Immigration impact of the 2016 election results
The surprising and historical results of the Nov. 8, 2016 general election has left the immigrant community and immigration law practitioners with more questions than answers. However, we want to reach out to all of you at this time to review the facts as we presently know them, and offer some general advice.
First, immigration policy will not change immediately. No substantial changes to immigration law or policy can occur until after President-Elect Donald J. Trump is sworn in on Jan. 20, 2017. Until then, immigration law and policy will continue to be enforced as it was prior to the election. Initiatives implemented by President Barack Obama, including the Deferred Action for Childhood Arrivals (DACA) program and the enforcement priorities utilized by U.S. Immigration and Customs Enforcement (USICE) will not change until action is taken by the next administration to repeal or change them. The earliest this can occur is Jan. 20.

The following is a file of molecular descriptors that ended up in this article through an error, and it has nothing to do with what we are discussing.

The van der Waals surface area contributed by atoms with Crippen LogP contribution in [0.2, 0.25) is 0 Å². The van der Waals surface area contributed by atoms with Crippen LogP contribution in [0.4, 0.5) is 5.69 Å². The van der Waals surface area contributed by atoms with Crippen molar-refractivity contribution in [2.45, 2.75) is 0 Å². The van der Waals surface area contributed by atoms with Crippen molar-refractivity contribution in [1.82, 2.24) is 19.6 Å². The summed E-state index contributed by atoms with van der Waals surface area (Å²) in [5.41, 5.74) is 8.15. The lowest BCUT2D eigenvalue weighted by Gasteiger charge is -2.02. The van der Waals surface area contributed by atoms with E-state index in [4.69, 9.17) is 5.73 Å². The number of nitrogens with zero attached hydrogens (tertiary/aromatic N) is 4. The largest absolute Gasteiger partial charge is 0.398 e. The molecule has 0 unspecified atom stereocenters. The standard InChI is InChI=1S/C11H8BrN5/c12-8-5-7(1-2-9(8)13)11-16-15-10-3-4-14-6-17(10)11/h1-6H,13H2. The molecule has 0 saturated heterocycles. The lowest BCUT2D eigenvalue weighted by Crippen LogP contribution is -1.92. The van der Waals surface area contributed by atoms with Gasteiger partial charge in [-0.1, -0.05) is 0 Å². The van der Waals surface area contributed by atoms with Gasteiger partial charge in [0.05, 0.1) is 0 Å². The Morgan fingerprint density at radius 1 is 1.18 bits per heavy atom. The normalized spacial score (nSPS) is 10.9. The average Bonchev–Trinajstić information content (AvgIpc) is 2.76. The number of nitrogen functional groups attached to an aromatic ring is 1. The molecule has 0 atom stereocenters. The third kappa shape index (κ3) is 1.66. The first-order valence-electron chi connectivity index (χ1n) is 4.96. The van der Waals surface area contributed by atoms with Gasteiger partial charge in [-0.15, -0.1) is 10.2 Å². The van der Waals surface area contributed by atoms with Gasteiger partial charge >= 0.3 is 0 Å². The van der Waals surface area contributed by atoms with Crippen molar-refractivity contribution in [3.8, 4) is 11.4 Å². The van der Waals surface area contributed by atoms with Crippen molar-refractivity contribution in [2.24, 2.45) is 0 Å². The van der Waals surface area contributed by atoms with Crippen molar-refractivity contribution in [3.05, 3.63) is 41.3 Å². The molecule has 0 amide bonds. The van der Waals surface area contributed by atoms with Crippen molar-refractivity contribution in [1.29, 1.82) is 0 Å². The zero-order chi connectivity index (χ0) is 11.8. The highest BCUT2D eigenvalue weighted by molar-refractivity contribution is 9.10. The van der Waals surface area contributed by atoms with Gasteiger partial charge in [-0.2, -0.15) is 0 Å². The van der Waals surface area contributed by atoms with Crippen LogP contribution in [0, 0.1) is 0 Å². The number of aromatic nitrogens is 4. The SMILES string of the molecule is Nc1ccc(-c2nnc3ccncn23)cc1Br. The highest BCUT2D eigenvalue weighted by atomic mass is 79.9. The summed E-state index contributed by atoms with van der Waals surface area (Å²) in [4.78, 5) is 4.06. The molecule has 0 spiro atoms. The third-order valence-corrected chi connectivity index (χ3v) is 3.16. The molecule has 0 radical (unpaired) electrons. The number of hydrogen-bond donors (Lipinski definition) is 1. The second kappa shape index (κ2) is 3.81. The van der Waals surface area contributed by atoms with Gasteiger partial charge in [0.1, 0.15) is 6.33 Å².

Second, individuals in the United States without legal immigration status still have constitutionally protected rights. In most cases, these include the right to a hearing before an immigration judge prior to being removed (deported) from the United States. If immigration enforcement increases and you or someone you know is placed in removal proceedings, there will likely be time to seek legal representation and explore options for removal defense well before a final order is entered that could result in removal (deportation) from the U.S.
Third, there are operational limitations that will likely limit the scope and breadth of proposals to increase immigration enforcement and deportations. Although President-Elect Trump ran on a platform favoring mass deportation policies, this will not likely occur without a significant increase in funding to expand enforcement capacity, which requires Congress to pass legislation.
Notwithstanding the above, we recognize that immigration law and policy will change, potentially drastically, in the near future. Although the specifics of these changes and time frame are largely unknown, it would be most prudent for individuals who currently do not have legal status to take this time (between now and any upcoming changes) to explore and pursue any immigration options that are legally available to them under current law.
In closing, the most sensible advice at this moment is: a) don’t panic, as changes to immigration law are not immediate; and b) if you have a path available to pursue legalizing your status in the United States, now is the time to pursue it.
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